English, French, German, and Czech: one of the most enduringly successful of the Germanic personal names introduced into Britain by the Normans. It is composed of the elements ric power + hard hardy, brave, strong. It has enjoyed continuous popularity in England from the Conquest to the present day, strongly influenced by the fact that it was borne by three kings of England, in particular Richard I (1157–99). He was king for only ten years (1189–99), most of which he spent in warfare abroad, costing the people of England considerable sums in taxes. Nevertheless, he achieved the status of a folk hero, and was never in England long enough to disappoint popular faith in his goodness and justice. He was also Duke of Aquitaine and Normandy and Count of Anjou, fiefs which he held at a time of maximum English expansion in France. His exploits as a leader of the Third Crusade earned him the nickname “Cœur de Lion” or “Lion-heart” and a permanent place in popular imagination, in which he was even more firmly enshrined by Sir Walter Scott's novel Ivanhoe (1820). Cognates: Irish Gaelic: Ristéard. Scottish Gaelic: Ruiseart. Welsh: Rhisiart. Italian: Riccardo. Spanish: Ricardo. Low German: Rikert. Scandinavian: Rikard. Polish: Ryszard.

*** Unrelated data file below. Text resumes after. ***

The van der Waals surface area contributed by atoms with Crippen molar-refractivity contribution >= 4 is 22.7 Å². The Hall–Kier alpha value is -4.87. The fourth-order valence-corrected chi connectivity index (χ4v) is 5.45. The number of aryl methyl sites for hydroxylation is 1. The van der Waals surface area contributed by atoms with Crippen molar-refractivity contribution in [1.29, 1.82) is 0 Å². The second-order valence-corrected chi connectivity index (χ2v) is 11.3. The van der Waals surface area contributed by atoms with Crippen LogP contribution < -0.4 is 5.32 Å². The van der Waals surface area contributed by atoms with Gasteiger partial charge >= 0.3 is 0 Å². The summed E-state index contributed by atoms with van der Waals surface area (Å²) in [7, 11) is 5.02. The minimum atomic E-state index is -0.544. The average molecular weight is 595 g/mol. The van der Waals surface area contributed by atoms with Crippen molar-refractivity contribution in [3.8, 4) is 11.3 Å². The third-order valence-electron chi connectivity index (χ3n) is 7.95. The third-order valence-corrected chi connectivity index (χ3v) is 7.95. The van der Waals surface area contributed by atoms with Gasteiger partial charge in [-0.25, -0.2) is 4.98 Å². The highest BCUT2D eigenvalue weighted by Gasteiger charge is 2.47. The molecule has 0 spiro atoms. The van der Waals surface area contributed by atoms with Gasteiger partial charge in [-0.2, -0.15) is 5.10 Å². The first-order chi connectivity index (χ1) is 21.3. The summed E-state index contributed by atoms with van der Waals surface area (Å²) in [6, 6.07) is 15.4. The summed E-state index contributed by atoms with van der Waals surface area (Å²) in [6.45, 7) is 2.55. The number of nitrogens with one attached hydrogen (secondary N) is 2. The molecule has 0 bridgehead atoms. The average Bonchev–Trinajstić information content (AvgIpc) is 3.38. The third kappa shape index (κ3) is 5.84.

Short forms: English: Rick, ****, Rich.
English and Irish: topographic name for someone who lived by a fen or marsh, Old English fenn.